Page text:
The Spry books are one of the earliest additions to my comical cookbooks collection, they’re pretty well known due to their somewhat bizarre-looking (by current standards) illustrations and photographs. There is also a running theme about how digestible it is. FYI, Spry was a now defunct vegetable shortening, similar to Crisco.
This particular vignette follows the cooking tips of “Aunt Jenny”, a rosy-cheeked older woman who reminds me of a long deceased great aunt of mine. A few highlights:
An obsession with how digestible Spry is. As compared to what? Were previous ingredients used in shortening undigestible? Were the older shortenings the Olestra of the day? The cover photo caption mentions how digestible Spry is. So does the inner cover. So does page 1. Page 3…the caption shows Aunt Jenny sharing with the other ladies how she makes tender, flaky, digestible pie crusts. It’s not my underlining, Spry feels it’s so important that they underlined it. Have you ever had a pie crust that you had difficulty digesting?
Page 18 has kind of a creepy caption. I really don’t want to know about Uncle Calvin’s “licking the spoon” and how they aren’t much different than little boys.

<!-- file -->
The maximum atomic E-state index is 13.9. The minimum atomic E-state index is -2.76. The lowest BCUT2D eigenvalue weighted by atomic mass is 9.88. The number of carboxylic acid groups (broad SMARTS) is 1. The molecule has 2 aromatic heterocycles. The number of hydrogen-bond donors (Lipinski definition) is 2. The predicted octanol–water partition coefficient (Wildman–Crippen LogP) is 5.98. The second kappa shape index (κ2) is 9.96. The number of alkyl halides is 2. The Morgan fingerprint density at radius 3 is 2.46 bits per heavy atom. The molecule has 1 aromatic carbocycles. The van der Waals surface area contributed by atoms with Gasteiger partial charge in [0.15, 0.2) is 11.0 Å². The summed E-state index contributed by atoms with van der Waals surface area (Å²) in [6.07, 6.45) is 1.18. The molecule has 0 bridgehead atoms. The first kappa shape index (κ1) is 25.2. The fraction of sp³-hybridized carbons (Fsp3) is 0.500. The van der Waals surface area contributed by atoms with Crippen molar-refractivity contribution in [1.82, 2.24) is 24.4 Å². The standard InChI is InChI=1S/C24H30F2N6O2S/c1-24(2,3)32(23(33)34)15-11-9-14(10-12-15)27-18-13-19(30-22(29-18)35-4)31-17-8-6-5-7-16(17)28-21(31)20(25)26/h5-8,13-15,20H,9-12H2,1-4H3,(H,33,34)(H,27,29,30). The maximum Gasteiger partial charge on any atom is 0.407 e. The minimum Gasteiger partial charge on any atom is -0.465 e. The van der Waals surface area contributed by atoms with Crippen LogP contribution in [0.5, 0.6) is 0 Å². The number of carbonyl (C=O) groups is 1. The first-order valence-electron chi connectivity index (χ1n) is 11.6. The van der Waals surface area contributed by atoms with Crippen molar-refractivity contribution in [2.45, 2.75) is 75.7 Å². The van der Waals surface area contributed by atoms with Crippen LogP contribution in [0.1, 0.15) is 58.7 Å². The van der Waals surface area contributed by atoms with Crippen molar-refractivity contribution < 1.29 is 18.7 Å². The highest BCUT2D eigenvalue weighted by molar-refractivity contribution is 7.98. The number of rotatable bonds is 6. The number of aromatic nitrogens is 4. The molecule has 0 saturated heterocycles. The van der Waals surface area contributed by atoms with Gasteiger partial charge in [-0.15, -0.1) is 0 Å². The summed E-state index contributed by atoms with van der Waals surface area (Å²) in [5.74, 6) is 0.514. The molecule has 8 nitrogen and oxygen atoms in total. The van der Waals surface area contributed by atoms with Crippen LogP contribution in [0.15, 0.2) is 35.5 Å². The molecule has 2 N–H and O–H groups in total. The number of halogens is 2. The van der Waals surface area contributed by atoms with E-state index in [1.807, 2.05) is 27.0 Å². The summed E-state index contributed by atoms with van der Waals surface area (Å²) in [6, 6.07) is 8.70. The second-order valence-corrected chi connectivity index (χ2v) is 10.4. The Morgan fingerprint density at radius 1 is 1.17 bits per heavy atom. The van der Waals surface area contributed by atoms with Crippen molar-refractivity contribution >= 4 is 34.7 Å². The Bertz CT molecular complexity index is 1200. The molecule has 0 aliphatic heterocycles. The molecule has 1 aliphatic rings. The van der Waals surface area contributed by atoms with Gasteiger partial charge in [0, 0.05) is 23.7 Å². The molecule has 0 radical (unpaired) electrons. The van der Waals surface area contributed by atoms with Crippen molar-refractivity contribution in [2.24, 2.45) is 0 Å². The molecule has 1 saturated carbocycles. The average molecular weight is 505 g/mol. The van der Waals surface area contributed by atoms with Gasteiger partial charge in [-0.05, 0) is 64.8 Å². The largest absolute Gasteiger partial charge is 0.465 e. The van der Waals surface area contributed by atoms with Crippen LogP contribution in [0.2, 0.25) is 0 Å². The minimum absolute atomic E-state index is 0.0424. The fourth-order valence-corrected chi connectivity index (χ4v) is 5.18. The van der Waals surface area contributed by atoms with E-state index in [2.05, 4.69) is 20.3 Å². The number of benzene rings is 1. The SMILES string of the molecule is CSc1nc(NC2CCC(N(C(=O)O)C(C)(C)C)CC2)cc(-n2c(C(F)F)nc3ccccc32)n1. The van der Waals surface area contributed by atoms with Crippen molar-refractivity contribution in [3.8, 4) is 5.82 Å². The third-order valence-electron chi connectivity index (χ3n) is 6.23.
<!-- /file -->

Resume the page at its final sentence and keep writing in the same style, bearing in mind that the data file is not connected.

One of the nastier pictures is on page 31. Aunt Jenny recommends brushing your meat or potatoes or fish with Spry. The picture shows some kind of meat that I can’t identify, half covered with Spry. The meat has more Spry on it than I would spread butter cream frosting on a cake. And I love butter cream frosting! So basically, cover your steak with a 1/2″ layer on all sides with Crisco for better flavor. Yuck.
Page 33 has a nice captioned picture showing Aunt Jenny feeding some poor “old bachelors” a good home-cooked meal. “Poor men don’t get any good home cookin’ at the diner down by the depot”. Down by the depot? Old bachelors, or just not out of the closet?
Finally, the last page has to cover the main point of Spry yet again. A cute retro-picture of an all-American kid eating a plate full of donuts. “My grandson, Tommy, tuckin’ away Spry doughnuts. They’re so light and digestible a child can eat ‘em”. Well I sure hope so, since you’re stuffing donuts down your beloved grandson’s gullet, I hope he can actually digest it.